Military News

Wednesday, November 11, 2015

102 IW opens state-of-the-art intelligence facility

by Staff Sgt. Veuril McDavid
102nd Intelligence Wing Public Affairs


11/8/2015 - OTIS AIR NATIONAL GUARD BASE, Mass. -- Members of the 102nd Intelligence Wing and special guests held a ribbon-cutting ceremony to open the wing's newest facility, here, Nov. 7.

The new facility provides the Air Force additional capability and capacity to support worldwide ISR missions with state-of-the-art equipment and experienced, combat ready analysts.
The building is part of the Air Force's Distributed Common Ground System, which is also referred to as the AN/GSQ-272 Sentinel weapon system, the Air Force's primary intelligence, surveillance and reconnaissance weapons system and deals with ISR planning, collection, processing, analysis, exploitation and dissemination.  The weapon system employs a global communications architecture that connects multiple intelligence platforms and sensors.

"It's tremendous to see DGS-MA declare full-operation-capability here at Joint Base Cape Cod," said Col. Virginia Doonan, vice commander, 102nd Intelligence Wing. " The hard work of all of our Airman in intelligence, civil engineering, communication, engineering & installation, and other support functions were integral in the completion of this monumental task."

Construction for the new building began in Nov. of 2009. Meanwhile, the unit commenced 24/7 initial-operating-capability missions in a temporary facility on base in December 2009.

Since then, the unit has exploited and analyzed information from MQ-1 Predators, MQ-9 Reapers, and MC-12W Liberty aircraft.

The new $17.6 million facility and associated equipment were necessary to reach full-operating-capability and exploit Intelligence, Surveillance and Reconnaissance data from high-altitude platforms like the U-2 Dragon Lady and RQ-4 Global Hawk aircraft.

The new facility, and its weapon system, is run by the 102nd Intelligence, Surveillance and Reconnaissance Group, comprised of three squadrons, equating to more than 385 full-time and drill-status intelligence, communications, and support airmen.

It is their mission to perform "near-real-time" intelligence processing, exploitation, and dissemination. This means analyzing and interpreting raw data from a number of sources and transforming this material into decision-quality information and actionable intelligence. This data is then rapidly disseminated to air, ground and naval force component commanders for use in the planning and execution of military operations across the spectrum of conflict.

"Bringing all airmen and mission elements of DGS-MA under one roof has been an exceptionally long and tedious process," said Col. David McNulty, commander, 102nd Intelligence, Surveillance and Reconnaissance Group. "Because of the insatiable need for ISR support, many of our crew members associated with high-altitude exploitation missions have been on the road for years, performing their crew-duty on the operations floors of other DCGS sites. The FOC installation and operations team, comprised of our communications professionals, High Altitude crews, and contractors put in an absolutely herculean effort this summer and early fall to bring it all together."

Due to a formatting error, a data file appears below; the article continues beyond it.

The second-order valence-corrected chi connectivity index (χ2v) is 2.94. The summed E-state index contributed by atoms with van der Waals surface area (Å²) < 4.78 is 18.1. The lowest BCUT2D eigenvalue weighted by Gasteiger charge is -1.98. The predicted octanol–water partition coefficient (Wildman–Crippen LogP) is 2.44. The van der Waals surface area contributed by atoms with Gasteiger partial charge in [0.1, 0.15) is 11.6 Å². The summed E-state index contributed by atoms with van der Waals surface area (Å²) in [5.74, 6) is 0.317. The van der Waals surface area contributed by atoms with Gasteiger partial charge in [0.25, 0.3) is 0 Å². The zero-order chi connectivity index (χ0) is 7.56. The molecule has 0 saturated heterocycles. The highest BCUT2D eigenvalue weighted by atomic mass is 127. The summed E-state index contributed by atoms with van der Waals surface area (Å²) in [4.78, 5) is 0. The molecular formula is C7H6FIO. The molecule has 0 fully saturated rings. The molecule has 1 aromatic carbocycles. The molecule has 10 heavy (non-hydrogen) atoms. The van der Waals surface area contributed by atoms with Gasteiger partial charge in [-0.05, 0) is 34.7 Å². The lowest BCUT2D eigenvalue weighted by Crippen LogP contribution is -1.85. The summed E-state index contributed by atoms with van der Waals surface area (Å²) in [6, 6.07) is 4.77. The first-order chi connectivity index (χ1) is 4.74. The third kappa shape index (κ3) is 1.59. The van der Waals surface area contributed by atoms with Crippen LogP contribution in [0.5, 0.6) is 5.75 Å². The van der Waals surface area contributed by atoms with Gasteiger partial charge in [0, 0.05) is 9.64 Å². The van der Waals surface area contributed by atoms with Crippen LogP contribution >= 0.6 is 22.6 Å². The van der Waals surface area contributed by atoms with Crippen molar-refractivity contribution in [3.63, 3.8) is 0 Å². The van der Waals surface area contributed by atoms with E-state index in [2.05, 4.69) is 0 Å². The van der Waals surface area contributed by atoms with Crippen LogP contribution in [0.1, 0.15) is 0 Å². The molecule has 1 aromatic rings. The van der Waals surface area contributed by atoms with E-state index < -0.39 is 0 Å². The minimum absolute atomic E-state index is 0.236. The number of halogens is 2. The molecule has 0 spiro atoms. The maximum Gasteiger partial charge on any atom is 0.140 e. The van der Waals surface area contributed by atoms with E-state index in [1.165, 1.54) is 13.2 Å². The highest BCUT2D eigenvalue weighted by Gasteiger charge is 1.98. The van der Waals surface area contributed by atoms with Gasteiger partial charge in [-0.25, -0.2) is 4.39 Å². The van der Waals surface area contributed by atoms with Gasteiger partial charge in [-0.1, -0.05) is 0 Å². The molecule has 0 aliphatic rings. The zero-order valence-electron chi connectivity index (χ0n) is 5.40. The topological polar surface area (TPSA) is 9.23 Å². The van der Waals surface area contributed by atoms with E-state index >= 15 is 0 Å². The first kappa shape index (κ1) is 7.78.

"Today brings to full circle, to final completion, all the dramatic, painful, and taxing changes levied upon this wing since the fateful decisions of [the Base Realignment and Closure program], on 13 May 2005," said Col. James LeFavor, commander, 102nd Intelligence Wing. "With the start of our fully functional intel weapons system here, we have finally made the total transition from Fighter to Intelligence Wing."

Each Distributed Ground Station is capable of robust, multi-intelligence processing, exploitation and dissemination activities to include sensor tasking and control. Sites can support multiple ISR platforms in multiple theaters of operation simultaneously.

The U.S. Air Force's ISR enterprise is vital to the national security of the United States and its allies, providing an unrivaled capability; focused, integrated ISR is inseparable from operations and enables mission execution.

Air National Guard units such as the 102nd Intelligence Wing are crucial to that mission.

"From a historical perspective, our wing has now come full circle in our lineage in Air Force missions," said Doonan. "In 1921, the 101st Observation Squadron was activated and was the ISR of that time period.  We moved away from intelligence after WWII, when we processed wet film, and moved into the decades of fighters and Air Defense of our nation. Now, in 2015, we have stood up as a fully-operational intelligence mission and have come back to the roots of the 102nd Intelligence Wing and the 101st Intelligence Squadron in our 24/7 ISR role."

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